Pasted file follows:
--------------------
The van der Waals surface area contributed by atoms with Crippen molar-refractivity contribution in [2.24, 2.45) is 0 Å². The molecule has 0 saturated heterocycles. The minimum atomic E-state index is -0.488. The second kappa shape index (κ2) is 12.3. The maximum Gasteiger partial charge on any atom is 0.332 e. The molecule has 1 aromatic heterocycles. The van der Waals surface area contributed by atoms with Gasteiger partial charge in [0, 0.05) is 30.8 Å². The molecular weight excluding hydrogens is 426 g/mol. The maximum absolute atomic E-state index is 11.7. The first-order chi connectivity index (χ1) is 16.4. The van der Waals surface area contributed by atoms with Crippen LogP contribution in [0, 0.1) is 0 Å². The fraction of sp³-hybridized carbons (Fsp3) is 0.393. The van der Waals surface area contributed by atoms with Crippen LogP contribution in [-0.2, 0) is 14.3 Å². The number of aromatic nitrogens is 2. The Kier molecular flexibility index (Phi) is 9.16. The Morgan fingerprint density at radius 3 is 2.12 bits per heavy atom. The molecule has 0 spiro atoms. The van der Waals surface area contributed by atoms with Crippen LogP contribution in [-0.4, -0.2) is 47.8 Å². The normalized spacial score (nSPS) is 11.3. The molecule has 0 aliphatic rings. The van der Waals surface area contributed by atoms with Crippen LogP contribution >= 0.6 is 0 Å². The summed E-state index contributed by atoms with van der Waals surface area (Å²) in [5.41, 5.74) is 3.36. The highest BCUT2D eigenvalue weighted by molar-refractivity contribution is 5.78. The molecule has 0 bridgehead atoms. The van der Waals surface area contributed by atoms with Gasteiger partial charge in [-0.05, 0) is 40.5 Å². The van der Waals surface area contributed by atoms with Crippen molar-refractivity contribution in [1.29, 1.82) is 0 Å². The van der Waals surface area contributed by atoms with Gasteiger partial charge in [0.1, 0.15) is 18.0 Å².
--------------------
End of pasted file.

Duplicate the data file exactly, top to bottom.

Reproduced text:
The van der Waals surface area contributed by atoms with Crippen molar-refractivity contribution in [2.24, 2.45) is 0 Å². The molecule has 0 saturated heterocycles. The minimum atomic E-state index is -0.488. The second kappa shape index (κ2) is 12.3. The maximum Gasteiger partial charge on any atom is 0.332 e. The molecule has 1 aromatic heterocycles. The van der Waals surface area contributed by atoms with Gasteiger partial charge in [0, 0.05) is 30.8 Å². The molecular weight excluding hydrogens is 426 g/mol. The maximum absolute atomic E-state index is 11.7. The first-order chi connectivity index (χ1) is 16.4. The van der Waals surface area contributed by atoms with Crippen LogP contribution in [0, 0.1) is 0 Å². The fraction of sp³-hybridized carbons (Fsp3) is 0.393. The van der Waals surface area contributed by atoms with Crippen LogP contribution in [-0.2, 0) is 14.3 Å². The number of aromatic nitrogens is 2. The Kier molecular flexibility index (Phi) is 9.16. The Morgan fingerprint density at radius 3 is 2.12 bits per heavy atom. The molecule has 0 spiro atoms. The van der Waals surface area contributed by atoms with Crippen LogP contribution in [-0.4, -0.2) is 47.8 Å². The normalized spacial score (nSPS) is 11.3. The molecule has 0 aliphatic rings. The van der Waals surface area contributed by atoms with Crippen LogP contribution >= 0.6 is 0 Å². The summed E-state index contributed by atoms with van der Waals surface area (Å²) in [5.41, 5.74) is 3.36. The highest BCUT2D eigenvalue weighted by molar-refractivity contribution is 5.78. The molecule has 0 bridgehead atoms. The van der Waals surface area contributed by atoms with Gasteiger partial charge in [-0.05, 0) is 40.5 Å². The van der Waals surface area contributed by atoms with Crippen molar-refractivity contribution in [1.29, 1.82) is 0 Å². The van der Waals surface area contributed by atoms with Gasteiger partial charge in [0.1, 0.15) is 18.0 Å².